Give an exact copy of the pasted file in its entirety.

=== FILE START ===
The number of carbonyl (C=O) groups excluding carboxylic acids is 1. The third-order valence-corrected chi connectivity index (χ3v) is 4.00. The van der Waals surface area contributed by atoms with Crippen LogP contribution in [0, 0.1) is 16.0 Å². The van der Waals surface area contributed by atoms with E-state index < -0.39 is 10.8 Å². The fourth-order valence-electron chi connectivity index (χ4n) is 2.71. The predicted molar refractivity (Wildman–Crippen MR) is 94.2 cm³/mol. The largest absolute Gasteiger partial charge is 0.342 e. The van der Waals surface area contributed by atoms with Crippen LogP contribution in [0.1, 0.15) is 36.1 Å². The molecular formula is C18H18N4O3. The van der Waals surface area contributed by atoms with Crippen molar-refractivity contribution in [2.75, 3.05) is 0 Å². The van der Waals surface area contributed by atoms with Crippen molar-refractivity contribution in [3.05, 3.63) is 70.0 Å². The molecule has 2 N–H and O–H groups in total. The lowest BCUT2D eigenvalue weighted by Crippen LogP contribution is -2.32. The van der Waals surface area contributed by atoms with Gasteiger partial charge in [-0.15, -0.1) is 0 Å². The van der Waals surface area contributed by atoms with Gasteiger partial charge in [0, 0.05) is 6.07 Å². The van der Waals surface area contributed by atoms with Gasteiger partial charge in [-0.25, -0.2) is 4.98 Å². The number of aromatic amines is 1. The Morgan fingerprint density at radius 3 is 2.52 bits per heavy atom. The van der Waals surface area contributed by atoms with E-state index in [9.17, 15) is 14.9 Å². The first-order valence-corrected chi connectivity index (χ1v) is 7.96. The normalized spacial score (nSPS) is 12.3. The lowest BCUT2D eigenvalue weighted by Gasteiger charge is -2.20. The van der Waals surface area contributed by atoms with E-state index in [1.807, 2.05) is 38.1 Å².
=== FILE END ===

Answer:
The number of carbonyl (C=O) groups excluding carboxylic acids is 1. The third-order valence-corrected chi connectivity index (χ3v) is 4.00. The van der Waals surface area contributed by atoms with Crippen LogP contribution in [0, 0.1) is 16.0 Å². The van der Waals surface area contributed by atoms with E-state index < -0.39 is 10.8 Å². The fourth-order valence-electron chi connectivity index (χ4n) is 2.71. The predicted molar refractivity (Wildman–Crippen MR) is 94.2 cm³/mol. The largest absolute Gasteiger partial charge is 0.342 e. The van der Waals surface area contributed by atoms with Crippen LogP contribution in [0.1, 0.15) is 36.1 Å². The molecular formula is C18H18N4O3. The van der Waals surface area contributed by atoms with Crippen molar-refractivity contribution in [2.75, 3.05) is 0 Å². The van der Waals surface area contributed by atoms with Crippen molar-refractivity contribution in [3.05, 3.63) is 70.0 Å². The molecule has 2 N–H and O–H groups in total. The lowest BCUT2D eigenvalue weighted by Crippen LogP contribution is -2.32. The van der Waals surface area contributed by atoms with Gasteiger partial charge in [-0.15, -0.1) is 0 Å². The van der Waals surface area contributed by atoms with Gasteiger partial charge in [0, 0.05) is 6.07 Å². The van der Waals surface area contributed by atoms with Gasteiger partial charge in [-0.25, -0.2) is 4.98 Å². The number of aromatic amines is 1. The Morgan fingerprint density at radius 3 is 2.52 bits per heavy atom. The van der Waals surface area contributed by atoms with E-state index in [9.17, 15) is 14.9 Å². The first-order valence-corrected chi connectivity index (χ1v) is 7.96. The normalized spacial score (nSPS) is 12.3. The lowest BCUT2D eigenvalue weighted by Gasteiger charge is -2.20. The van der Waals surface area contributed by atoms with E-state index in [1.807, 2.05) is 38.1 Å².